Next, according to the address decoder 2, address “2C” (unused area) of the memory 3 is specified to write therein circuit data for configuring and maintaining a correction circuit 4PB that implements the same function as that of the failed circuit 4WB, the correction circuit 4PB is thus configured and maintained in a non-configured CLB 6 corresponding to the address “2C” of the memory 3.

After that, according to the address decoder 2, the gate configuration data area 32 of the memory 3 is specified to write therein data for connecting (wiring) address “1B” and address “2C,” or the previous circuit 4, which is provided before the failed circuit 4WB, and a correction circuit 4PB, and the previous circuit 4 and the correction circuit 4PB are thus wired using a non-wired area.

Further, according to the address decoder 2, the gate configuration data area 32 of the memory 3 is specified to write therein data for connecting (wiring) address “2C” and address “2B,” or the correction circuit 4PB and the failed circuit 4WB, and the correction circuit 4PB and the failed circuit 4WB are thus wired. More specifically, wiring is performed so that an input to the failed circuit 4WB also enters the correction circuit 4PB, and an output of the correction circuit 4PB enters the other input “2” of the selector 41 of the failed circuit 4WB.

Subsequently, according to the address decoder 2, the gate configuration data area 32 of the memory 3 is specified to write therein data for connecting (wiring) address “2A” and address “2B,” or the switching circuit 4C and the failed circuit 4WB, and the switching circuit 4C and the failed circuit 4WB are thus wired using an unwired area, as shown in FIG. 11.

At that time, the output of the switching circuit 4C is connected to the input of the latch 43 of the failed circuit 4WB to sweep a point where operation timing of the failed circuit 4WB matches that of the correction circuit 4PB. Then, according to the address decoder 2, address “2B” is specified and the control gate 42 of the failed circuit 4WB is opened (one of the inputs, which is grounded, turns into H-level), and the existing data is overwritten with data for activating the control gate 42. In this manner, the control gate 42 is opened and the latch 43 is activated.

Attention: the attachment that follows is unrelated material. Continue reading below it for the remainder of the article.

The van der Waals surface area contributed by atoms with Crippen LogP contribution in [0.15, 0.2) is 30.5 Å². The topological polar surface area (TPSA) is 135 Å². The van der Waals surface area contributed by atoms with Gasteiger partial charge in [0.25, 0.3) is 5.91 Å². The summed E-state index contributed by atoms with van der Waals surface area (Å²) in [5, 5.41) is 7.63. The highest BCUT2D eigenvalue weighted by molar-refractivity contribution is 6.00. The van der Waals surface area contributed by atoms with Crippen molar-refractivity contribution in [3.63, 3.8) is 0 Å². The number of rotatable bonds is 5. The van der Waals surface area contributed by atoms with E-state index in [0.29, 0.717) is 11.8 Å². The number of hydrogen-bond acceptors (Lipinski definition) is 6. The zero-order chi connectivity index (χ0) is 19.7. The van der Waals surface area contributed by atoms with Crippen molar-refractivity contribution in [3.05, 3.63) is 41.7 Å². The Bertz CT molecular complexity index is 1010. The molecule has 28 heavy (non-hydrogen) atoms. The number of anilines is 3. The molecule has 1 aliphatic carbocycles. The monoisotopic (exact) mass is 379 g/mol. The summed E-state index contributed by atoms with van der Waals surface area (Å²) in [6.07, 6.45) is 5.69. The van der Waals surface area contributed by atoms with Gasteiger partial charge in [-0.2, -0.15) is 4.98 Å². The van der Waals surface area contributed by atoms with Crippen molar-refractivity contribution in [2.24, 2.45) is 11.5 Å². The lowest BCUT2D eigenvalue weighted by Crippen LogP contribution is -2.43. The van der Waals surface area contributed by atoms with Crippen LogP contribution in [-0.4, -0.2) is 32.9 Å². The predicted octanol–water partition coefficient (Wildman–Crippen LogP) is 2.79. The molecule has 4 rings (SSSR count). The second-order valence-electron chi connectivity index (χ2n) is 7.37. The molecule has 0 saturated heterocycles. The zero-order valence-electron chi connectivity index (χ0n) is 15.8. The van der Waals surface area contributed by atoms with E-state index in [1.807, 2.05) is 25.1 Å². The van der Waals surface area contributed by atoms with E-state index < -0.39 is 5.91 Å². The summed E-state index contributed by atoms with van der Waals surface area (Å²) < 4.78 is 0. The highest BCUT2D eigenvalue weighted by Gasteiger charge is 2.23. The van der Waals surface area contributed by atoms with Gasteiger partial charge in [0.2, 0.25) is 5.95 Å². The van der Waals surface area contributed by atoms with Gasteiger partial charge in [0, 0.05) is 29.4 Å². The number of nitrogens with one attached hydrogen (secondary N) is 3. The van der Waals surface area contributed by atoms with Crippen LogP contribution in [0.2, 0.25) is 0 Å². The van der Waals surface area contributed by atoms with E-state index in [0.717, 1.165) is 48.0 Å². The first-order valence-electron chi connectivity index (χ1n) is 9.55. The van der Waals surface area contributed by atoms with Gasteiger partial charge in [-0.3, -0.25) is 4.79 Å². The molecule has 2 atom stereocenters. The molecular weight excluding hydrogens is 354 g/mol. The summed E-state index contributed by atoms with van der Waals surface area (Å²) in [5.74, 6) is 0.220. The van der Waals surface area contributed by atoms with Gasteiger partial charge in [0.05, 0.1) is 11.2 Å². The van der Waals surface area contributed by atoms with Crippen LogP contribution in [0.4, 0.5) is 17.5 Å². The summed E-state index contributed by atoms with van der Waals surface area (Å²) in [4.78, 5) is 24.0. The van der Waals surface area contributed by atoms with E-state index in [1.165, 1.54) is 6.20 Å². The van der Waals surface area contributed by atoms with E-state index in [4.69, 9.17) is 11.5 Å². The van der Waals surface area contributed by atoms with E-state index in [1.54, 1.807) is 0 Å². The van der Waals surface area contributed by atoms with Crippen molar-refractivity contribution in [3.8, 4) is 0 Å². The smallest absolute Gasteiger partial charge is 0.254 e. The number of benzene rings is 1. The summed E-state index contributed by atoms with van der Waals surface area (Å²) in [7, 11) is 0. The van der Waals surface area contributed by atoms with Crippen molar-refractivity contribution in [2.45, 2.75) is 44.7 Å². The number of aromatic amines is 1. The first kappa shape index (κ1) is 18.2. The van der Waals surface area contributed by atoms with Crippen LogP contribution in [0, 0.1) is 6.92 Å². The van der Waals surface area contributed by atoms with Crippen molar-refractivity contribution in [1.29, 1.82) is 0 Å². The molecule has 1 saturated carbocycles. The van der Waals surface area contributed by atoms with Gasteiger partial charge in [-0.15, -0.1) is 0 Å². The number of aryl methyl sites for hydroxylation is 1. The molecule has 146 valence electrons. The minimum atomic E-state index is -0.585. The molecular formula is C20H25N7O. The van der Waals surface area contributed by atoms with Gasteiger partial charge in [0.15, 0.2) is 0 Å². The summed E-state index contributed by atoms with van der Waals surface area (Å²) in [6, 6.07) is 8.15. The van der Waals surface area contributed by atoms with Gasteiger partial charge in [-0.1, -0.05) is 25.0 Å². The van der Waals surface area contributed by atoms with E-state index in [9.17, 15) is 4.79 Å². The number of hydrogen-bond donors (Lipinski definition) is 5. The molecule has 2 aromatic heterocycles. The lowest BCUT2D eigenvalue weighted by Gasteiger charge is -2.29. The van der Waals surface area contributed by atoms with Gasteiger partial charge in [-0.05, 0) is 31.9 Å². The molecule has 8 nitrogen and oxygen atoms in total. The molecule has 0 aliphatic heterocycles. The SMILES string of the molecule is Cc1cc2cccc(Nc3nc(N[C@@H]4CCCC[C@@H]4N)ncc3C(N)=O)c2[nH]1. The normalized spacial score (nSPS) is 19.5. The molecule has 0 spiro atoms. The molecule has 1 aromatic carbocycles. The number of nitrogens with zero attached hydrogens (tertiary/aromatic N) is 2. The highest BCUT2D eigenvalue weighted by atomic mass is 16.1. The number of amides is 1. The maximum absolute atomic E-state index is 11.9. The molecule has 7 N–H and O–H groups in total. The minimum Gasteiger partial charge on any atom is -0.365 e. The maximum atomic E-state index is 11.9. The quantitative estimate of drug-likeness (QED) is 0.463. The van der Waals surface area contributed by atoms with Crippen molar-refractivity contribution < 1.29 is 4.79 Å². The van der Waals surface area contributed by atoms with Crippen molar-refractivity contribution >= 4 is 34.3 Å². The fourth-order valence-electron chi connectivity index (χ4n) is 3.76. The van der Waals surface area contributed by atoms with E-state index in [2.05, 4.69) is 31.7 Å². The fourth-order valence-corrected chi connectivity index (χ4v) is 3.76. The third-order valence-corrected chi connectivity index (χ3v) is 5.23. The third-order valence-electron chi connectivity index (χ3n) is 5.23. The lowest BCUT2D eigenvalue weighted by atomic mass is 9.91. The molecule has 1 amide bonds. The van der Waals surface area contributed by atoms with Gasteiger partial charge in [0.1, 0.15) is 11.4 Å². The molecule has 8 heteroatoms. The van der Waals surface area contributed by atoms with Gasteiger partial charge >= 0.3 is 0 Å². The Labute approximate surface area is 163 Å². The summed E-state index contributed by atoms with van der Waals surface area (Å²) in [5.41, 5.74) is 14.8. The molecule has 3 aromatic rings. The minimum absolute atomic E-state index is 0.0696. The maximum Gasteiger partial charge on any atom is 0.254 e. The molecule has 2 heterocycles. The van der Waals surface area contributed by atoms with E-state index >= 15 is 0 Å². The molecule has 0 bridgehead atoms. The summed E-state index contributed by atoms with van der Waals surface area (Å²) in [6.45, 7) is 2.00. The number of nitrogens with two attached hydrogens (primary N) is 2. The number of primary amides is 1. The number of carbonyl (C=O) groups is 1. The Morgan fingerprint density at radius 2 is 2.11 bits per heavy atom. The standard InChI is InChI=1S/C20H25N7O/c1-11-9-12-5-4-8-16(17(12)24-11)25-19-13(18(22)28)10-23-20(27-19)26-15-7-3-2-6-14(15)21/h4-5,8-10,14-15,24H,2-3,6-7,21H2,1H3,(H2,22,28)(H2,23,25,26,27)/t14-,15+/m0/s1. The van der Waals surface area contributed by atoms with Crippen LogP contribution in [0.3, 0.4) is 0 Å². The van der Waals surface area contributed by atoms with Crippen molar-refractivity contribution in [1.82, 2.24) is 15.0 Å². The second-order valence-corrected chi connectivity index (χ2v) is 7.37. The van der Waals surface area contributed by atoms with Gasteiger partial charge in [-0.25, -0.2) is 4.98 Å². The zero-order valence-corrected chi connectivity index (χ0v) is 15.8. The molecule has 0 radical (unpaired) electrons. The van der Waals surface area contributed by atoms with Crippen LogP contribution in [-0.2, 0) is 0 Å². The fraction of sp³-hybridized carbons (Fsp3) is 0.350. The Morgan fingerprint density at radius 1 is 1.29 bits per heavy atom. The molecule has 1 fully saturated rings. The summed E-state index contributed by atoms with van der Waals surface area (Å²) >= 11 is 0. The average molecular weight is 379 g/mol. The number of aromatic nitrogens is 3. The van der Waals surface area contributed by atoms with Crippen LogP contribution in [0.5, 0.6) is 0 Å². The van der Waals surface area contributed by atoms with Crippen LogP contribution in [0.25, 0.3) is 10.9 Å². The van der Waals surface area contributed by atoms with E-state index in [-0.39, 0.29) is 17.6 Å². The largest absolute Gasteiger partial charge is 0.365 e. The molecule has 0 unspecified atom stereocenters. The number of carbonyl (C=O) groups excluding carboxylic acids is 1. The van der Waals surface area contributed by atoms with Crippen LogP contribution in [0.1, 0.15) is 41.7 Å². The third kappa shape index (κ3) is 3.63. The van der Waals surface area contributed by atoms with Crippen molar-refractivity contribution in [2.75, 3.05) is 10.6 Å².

With this construction, when operation timing of the failed circuit 4WB and that of the correction circuit 4PB match, the output of the control gate 42 becomes H-level, as shown in FIG. 13, and the selector 41 of the failed circuit 4WB is switched to output the output (input “2”) of the correction circuit 4PB, thus replacing the failed circuit 4WB with the correction circuit 4PB.

The following table 1 shows the above-described procedures. It is to be noted that the order of configuring each BLB, described as “write order=1, 2, 3, 5,” can be modified as necessary.

TABLE 1
Write
Write Write Contents
Order Address (Data) Remarks FIG.
0 — — With problem FIG. 8
(before
correction)
1 CLB Configu- Add an Overwriting the FIG. 9
ration 2B Inactivated existing data with
FF additional inf.
2 CLB Configu- Produce Configuration in FIG. 10
ration 1A switch point an unused area
inf.
3 CLB Configu- Configure a Configuration in
ration 2A switching an unused area
circuit
4 Gate configu- Connect 1A and Configuration in
ration data 2A an unused area
area
5 CLB Configu- Configure a Configuration in
ration 2C correction an unused area
circuit
6 Gate configu- Connect 1B and Configuration in
ration data 2C an unused area
area
7 Gate configu- Connect 2C and Configuration in
ration data 2B an unused area
area
8 Gate configu- Connect 2A and Configuration in FIG. 11
ration data 2B an unused area
area
9 CLB Configu- Pull up AND Re-overwriting 2B FIG. 12
ration 2B for a selector
Completion of writing for correcting Switching FIG. 13
a circuit according to a
switch timing

In this modified example, it is possible to solve problems in the FPGA 1, preventing unnecessary or unexpected signals from being sent out, without terminating operation of working CLBs. With use of this device in an exchange whose system down is never allowed, it is possible to solve such problems without terminating operation of the exchange.

It is to be noted that the present invention should by no means be limited to the above-illustrated embodiment, and various changes or modifications may be suggested without departing from the gist of the invention.

Patent Citations
Cited PatentFiling datePublication dateApplicantTitle
US5550782 *May 18, 1994Aug 27, 1996Altera CorporationProgrammable logic array integrated circuits
US5559450 *Jul 27, 1995Sep 24, 1996Lucent Technologies Inc.Field programmable gate array with multi-port RAM
JPH11243334A Title not available
Classifications
U.S. Classification326/39, 326/38, 365/233.16, 365/189.16, 365/189.04, 326/40, 365/230.01
International ClassificationG06F11/00, H03K19/177, H03K19/173
Cooperative ClassificationH03K19/17752, H03K19/17756
European ClassificationH03K19/177H1, H03K19/177H2
Legal Events
DateCodeEventDescription
Sep 24, 2013FPExpired due to failure to pay maintenance fee
Effective date: 20130802
Aug 2, 2013LAPSLapse for failure to pay maintenance fees
Mar 20, 2013REMIMaintenance fee reminder mailed
Dec 31, 2008FPAYFee payment
Year of fee payment: 4
Jan 16, 2004ASAssignment
Owner name: FUJITSU LIMITED, JAPAN
Free format text: ASSIGNMENT OF ASSIGNORS INTEREST;ASSIGNORS:NAKAJIMA, MITSUROU;MOCHIDA, TAKAYASU;REEL/FRAME:014907/0533
Effective date: 20031225
Owner name: FUJITSU LIMITED 1-1 KAMIKODANAKA 4-CHOME NAKAHARA-
Free format text: ASSIGNMENT OF ASSIGNORS INTEREST;ASSIGNORS:NAKAJIMA, MITSUROU /AR;REEL/FRAME:014907/0533